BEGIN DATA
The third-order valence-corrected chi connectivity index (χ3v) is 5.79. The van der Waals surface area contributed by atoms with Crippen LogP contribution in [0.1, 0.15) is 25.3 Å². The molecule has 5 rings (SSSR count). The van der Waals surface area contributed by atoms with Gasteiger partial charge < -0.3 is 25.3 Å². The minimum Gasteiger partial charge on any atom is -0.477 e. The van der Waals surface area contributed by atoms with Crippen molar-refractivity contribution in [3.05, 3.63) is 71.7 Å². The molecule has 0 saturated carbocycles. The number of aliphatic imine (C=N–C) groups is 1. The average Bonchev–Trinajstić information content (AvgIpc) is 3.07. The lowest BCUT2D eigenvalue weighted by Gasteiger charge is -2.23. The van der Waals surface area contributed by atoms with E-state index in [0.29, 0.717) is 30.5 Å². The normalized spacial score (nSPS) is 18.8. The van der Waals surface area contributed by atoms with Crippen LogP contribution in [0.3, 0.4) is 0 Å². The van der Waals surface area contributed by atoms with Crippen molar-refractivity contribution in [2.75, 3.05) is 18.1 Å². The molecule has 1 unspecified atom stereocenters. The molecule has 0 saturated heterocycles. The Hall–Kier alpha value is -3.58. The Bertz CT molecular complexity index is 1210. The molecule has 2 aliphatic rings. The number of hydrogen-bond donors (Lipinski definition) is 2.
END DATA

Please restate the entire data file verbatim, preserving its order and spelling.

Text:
The third-order valence-corrected chi connectivity index (χ3v) is 5.79. The van der Waals surface area contributed by atoms with Crippen LogP contribution in [0.1, 0.15) is 25.3 Å². The molecule has 5 rings (SSSR count). The van der Waals surface area contributed by atoms with Gasteiger partial charge < -0.3 is 25.3 Å². The minimum Gasteiger partial charge on any atom is -0.477 e. The van der Waals surface area contributed by atoms with Crippen molar-refractivity contribution in [3.05, 3.63) is 71.7 Å². The molecule has 0 saturated carbocycles. The number of aliphatic imine (C=N–C) groups is 1. The average Bonchev–Trinajstić information content (AvgIpc) is 3.07. The lowest BCUT2D eigenvalue weighted by Gasteiger charge is -2.23. The van der Waals surface area contributed by atoms with E-state index in [0.29, 0.717) is 30.5 Å². The normalized spacial score (nSPS) is 18.8. The van der Waals surface area contributed by atoms with Crippen LogP contribution in [0.3, 0.4) is 0 Å². The van der Waals surface area contributed by atoms with Crippen molar-refractivity contribution in [2.75, 3.05) is 18.1 Å². The molecule has 1 unspecified atom stereocenters. The molecule has 0 saturated heterocycles. The Hall–Kier alpha value is -3.58. The Bertz CT molecular complexity index is 1210. The molecule has 2 aliphatic rings. The number of hydrogen-bond donors (Lipinski definition) is 2.